Tell us more about your role as a Senior Associate Athletics Director at the University of Purdue?

As succinctly as I can put it, I oversee Purdue’s Athletic booster Club: The John Purdue Club. I also sit on the senior staffs for both the Purdue Athletics Department and the Purdue University development office. My time gets divided between working with my teammates to develop the strategy behind our fundraising efforts, actively fundraising myself, and sitting in meetings where we make decisions that hopefully develop a culture of success for both the Purdue Athletics Department and the Development Office. 

All of that being said, if I’m doing my job well, I’m spending all my time working to position those around me for success. Whether it be our coaches, student athletes, donors, or co-workers, everything I do has to be about doing whatever is necessary to make their Purdue athletics experience a great one.

What advice would you give someone interested in a career in college sports?

Working in sports is a lot like playing sports in that many folks want to do it until they realize it requires a lot of hard work and dedication, and that even then, very few folks get to be “stars”. You simply have to outwork your “competition” and do so with a great attitude that inspires those around you to do the same. It was said to me recently that the secret to success in our industry is always being someone that people want to help. When you break-in, you want senior leaders to help you up the ladder and when you ascend the ladder, you want younger staff to help you succeed by excelling in their roles. I think the best way to be someone people want to help is to be humble by always giving credit and accepting blame, to work as hard as anyone in the organization so as to avoid any doubt as to whether you deserve their help, and to be ethical in all you do. I`m quite sure this is applicable to all lines of work, though!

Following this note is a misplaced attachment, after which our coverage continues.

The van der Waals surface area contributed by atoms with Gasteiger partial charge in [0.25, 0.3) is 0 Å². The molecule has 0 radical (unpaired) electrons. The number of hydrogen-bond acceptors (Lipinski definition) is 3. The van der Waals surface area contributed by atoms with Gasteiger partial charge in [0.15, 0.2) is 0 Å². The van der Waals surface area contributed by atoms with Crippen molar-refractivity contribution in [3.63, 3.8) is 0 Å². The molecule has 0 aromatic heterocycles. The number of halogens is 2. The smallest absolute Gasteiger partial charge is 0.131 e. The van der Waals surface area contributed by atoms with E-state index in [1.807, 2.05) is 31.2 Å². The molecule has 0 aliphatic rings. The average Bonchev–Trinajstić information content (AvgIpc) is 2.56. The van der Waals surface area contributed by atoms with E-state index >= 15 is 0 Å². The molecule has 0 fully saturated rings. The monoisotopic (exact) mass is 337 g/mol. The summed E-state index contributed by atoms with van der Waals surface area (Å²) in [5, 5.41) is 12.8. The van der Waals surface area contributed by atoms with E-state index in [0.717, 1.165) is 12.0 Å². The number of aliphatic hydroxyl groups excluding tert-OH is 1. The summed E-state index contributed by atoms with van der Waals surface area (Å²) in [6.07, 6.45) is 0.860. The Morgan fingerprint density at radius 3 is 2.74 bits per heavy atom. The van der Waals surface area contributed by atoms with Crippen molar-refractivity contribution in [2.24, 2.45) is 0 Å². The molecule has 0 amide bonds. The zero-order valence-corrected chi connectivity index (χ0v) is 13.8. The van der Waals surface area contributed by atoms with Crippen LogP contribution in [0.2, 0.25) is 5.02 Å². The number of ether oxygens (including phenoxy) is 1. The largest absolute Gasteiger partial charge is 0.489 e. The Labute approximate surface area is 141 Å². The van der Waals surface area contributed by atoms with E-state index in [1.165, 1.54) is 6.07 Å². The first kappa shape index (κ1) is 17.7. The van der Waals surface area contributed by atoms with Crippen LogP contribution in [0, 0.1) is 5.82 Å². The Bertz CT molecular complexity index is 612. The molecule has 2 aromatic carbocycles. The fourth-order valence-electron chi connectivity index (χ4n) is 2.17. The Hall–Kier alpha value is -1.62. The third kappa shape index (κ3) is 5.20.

The last piece of advice I`d give is to always have fun. Sports are meant to be a source of enjoyment for fans, alumni, athletes etc. If the people who work in the space aren`t having fun, we are off to a terrible start!

Favorite Camp Food:
Brownie Sundaes. Not even close.

Favorite Camp memory?
Going to all-you-can-eat Pizza lunches at Little Italy with Henry Neese and friends on Lunch Leave.

Favorite Camp Activity:

Favorite college venue in sports?
The original Reynolds Coliseum

Favorite sports memory in your career?
Being a part of my first Army-Navy win

Favorite athlete?
Cal Ripken Jr. I grew up a huge O`s fan, and I still to this day appreciate how he came to work and did his job every day for the same team. No complaining, no attention-grabbing, no excuses. He just brought it to the highest level every single night and was loyal to the same team for his entire career. He also played a huge role in saving baseball after the strike in the 90`s.